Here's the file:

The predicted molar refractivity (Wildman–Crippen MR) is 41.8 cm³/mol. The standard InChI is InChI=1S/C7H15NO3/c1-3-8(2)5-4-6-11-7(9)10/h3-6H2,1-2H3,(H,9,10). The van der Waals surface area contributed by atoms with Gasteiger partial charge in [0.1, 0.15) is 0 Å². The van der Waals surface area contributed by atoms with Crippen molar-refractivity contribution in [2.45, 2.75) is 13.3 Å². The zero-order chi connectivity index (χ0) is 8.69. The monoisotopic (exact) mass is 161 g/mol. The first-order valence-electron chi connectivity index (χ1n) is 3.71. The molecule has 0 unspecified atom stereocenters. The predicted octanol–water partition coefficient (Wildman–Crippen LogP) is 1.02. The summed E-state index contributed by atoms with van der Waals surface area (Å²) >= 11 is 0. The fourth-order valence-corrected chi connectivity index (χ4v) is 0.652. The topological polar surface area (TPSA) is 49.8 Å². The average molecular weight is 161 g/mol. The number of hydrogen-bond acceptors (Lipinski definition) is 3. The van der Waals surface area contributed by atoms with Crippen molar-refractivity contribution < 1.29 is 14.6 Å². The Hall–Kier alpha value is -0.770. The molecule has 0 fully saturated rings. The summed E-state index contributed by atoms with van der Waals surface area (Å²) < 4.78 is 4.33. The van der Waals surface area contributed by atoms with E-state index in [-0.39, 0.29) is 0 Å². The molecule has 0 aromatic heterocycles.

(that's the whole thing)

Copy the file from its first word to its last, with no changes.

The predicted molar refractivity (Wildman–Crippen MR) is 41.8 cm³/mol. The standard InChI is InChI=1S/C7H15NO3/c1-3-8(2)5-4-6-11-7(9)10/h3-6H2,1-2H3,(H,9,10). The van der Waals surface area contributed by atoms with Gasteiger partial charge in [0.1, 0.15) is 0 Å². The van der Waals surface area contributed by atoms with Crippen molar-refractivity contribution in [2.45, 2.75) is 13.3 Å². The zero-order chi connectivity index (χ0) is 8.69. The monoisotopic (exact) mass is 161 g/mol. The first-order valence-electron chi connectivity index (χ1n) is 3.71. The molecule has 0 unspecified atom stereocenters. The predicted octanol–water partition coefficient (Wildman–Crippen LogP) is 1.02. The summed E-state index contributed by atoms with van der Waals surface area (Å²) >= 11 is 0. The fourth-order valence-corrected chi connectivity index (χ4v) is 0.652. The topological polar surface area (TPSA) is 49.8 Å². The average molecular weight is 161 g/mol. The number of hydrogen-bond acceptors (Lipinski definition) is 3. The van der Waals surface area contributed by atoms with Crippen molar-refractivity contribution < 1.29 is 14.6 Å². The Hall–Kier alpha value is -0.770. The molecule has 0 fully saturated rings. The summed E-state index contributed by atoms with van der Waals surface area (Å²) < 4.78 is 4.33. The van der Waals surface area contributed by atoms with E-state index in [-0.39, 0.29) is 0 Å². The molecule has 0 aromatic heterocycles.